Harmony and Melody / Symphony

Before we get on with the khayal performance, I thought we should touch upon a few other topics. One such is the Melody and Symphony, and thereby generally the comparison between Hindustani and Western music.

We have seen earlier that harmony literally means agreement, which in case of music s the agreement of pitches. It is the sounds of different pitches placed at different points in time, which create music. Now this can be done in innumerable ways, but mainly can be categorized in two.

In the first, there would be only one sound or note at a given point of time. Thus, notes of various pitches, and varying duration will follow each other on the axis of time, creating a string. This string is the melody. A melody is said to be monophonic, meaning one note at a time. The melody would generally sound good, if the relationship between successive notes is harmonious, and hence soothing to the ear.

On the other hand, different notes, in harmony with each other, could also be placed at the same point of time. And such combinations could continue on the axis of time. These notes played on different sounding instruments would add colour due to the variety of tones. Such an arrangement is the symphony. Symphonic music is also said to be polyphonic, meaning many notes at a time. The symphony would sound good if the use of instruments is right, with the timbres and tones complimenting each other. If you look (hear!) carefully within the symphony, we can actually make out different melodies, created by some of the instruments, placed over each other. A good trained ear can easily decipher and follow a few melodies at a time.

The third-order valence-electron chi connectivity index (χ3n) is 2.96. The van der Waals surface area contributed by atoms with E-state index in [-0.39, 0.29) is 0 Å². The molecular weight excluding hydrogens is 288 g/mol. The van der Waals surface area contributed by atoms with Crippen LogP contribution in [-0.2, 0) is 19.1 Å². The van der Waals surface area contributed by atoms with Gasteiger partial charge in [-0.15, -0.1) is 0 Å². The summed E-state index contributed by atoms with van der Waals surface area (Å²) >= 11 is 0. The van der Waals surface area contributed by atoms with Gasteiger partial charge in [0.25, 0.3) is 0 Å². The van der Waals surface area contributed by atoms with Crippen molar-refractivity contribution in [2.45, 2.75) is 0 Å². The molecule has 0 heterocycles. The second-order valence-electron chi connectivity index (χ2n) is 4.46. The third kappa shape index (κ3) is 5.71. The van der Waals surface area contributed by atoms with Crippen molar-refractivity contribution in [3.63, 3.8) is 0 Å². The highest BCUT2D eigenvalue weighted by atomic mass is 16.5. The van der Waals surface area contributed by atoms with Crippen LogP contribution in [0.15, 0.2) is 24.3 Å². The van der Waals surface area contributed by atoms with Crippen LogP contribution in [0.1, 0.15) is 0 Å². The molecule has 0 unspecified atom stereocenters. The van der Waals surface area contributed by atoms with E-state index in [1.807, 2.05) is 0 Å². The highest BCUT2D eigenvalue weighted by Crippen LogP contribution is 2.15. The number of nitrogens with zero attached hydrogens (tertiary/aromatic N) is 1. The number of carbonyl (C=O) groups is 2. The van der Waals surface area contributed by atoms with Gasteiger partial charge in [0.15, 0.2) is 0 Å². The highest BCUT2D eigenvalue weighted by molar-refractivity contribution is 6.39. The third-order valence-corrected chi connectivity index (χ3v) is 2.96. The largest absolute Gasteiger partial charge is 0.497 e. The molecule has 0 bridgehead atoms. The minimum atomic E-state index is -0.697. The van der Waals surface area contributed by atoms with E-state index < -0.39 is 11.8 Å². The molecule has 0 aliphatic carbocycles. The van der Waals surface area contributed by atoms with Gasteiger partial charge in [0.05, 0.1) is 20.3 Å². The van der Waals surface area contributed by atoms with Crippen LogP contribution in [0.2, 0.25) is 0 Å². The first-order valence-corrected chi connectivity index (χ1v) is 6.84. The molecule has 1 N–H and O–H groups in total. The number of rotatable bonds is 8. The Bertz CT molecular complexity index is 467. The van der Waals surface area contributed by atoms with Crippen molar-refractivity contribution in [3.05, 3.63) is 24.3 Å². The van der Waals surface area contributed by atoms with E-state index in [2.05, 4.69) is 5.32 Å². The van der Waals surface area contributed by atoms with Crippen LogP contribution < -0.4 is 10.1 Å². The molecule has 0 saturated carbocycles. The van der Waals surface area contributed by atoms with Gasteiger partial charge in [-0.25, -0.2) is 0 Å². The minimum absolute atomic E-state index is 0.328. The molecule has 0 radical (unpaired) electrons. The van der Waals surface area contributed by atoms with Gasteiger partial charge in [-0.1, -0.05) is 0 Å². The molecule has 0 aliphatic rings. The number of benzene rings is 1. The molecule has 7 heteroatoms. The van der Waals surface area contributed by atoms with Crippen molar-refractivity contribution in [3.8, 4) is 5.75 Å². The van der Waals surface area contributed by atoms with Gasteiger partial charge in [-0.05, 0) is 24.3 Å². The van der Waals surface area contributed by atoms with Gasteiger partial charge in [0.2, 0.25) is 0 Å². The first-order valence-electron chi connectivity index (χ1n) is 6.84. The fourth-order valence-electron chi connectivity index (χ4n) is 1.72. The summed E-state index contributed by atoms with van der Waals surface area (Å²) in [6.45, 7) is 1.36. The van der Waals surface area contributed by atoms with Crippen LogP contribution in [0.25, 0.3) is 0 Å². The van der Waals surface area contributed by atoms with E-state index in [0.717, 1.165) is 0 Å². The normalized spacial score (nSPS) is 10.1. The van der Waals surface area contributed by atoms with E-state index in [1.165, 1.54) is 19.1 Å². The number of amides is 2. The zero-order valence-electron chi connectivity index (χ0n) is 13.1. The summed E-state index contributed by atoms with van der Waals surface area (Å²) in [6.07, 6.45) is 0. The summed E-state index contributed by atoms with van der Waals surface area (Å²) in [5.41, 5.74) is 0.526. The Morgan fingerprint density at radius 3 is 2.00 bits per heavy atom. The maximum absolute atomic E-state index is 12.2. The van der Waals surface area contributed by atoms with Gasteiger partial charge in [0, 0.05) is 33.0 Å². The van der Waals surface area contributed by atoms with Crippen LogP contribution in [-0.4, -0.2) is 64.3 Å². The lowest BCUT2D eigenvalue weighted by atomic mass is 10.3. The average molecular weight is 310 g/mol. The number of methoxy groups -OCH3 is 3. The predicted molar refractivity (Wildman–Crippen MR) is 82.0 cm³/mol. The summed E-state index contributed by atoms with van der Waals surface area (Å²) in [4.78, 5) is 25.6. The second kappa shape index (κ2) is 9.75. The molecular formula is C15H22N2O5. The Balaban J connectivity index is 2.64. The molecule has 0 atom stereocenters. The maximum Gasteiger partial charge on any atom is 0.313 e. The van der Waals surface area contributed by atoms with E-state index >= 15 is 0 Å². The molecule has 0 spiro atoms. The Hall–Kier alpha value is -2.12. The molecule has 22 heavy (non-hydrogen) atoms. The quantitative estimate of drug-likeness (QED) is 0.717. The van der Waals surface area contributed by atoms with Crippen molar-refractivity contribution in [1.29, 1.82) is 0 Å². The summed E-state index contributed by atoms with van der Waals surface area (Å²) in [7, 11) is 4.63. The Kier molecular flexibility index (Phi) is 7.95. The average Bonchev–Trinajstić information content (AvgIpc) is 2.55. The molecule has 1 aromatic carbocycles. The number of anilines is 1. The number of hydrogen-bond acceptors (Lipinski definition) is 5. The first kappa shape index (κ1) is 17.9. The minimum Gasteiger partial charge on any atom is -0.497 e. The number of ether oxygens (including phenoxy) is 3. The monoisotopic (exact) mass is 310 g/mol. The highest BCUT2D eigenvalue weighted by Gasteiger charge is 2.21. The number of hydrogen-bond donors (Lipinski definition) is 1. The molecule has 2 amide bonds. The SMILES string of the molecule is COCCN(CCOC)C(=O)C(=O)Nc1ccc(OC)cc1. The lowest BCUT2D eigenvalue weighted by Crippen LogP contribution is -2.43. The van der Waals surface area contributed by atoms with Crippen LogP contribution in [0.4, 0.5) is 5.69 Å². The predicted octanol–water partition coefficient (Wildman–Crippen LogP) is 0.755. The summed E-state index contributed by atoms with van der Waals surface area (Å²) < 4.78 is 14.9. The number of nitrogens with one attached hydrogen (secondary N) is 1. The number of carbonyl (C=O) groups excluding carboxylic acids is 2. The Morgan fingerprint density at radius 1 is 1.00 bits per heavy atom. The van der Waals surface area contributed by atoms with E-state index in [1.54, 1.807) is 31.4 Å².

Hindustani classical music is monophonic, and hence mostly presented solo. The Tabla accompaniment is giving only the base shadja, while the harmonium or the sarangi is mostly just repeating whatever the lead performer does. The tanpura in the background though is providing a full screen of quite a few notes, but is used only as a reference, and does not contribute to the melody.

While we say that Western music is polyphonic, it is not sans the melody. In fact you would notice that the most popular songs or even classical movements have a very strong melodic content. There would be no recall value without the melody, and no popularity without the recall value.

Today, we classify music into popular and art music. Technically, monophony would be restricted only to Indian classical or art music today. Most popular music, across the world, seems to be using the so called western music as its ingredient. So the Indian popular music would use the basic central line of the melody in the Indian way, supported by the screen of a western symphony using western instruments. In fact, the Hindi film music perhaps is the first and the best example of the fusion of these two streams of music.

There are questions raised about the effects of westernization of the other forms of music on the raga sangeet, particularly with reference to the correctness of notes etc. We will go on to take a brief look at the musical scales, tempering etc..

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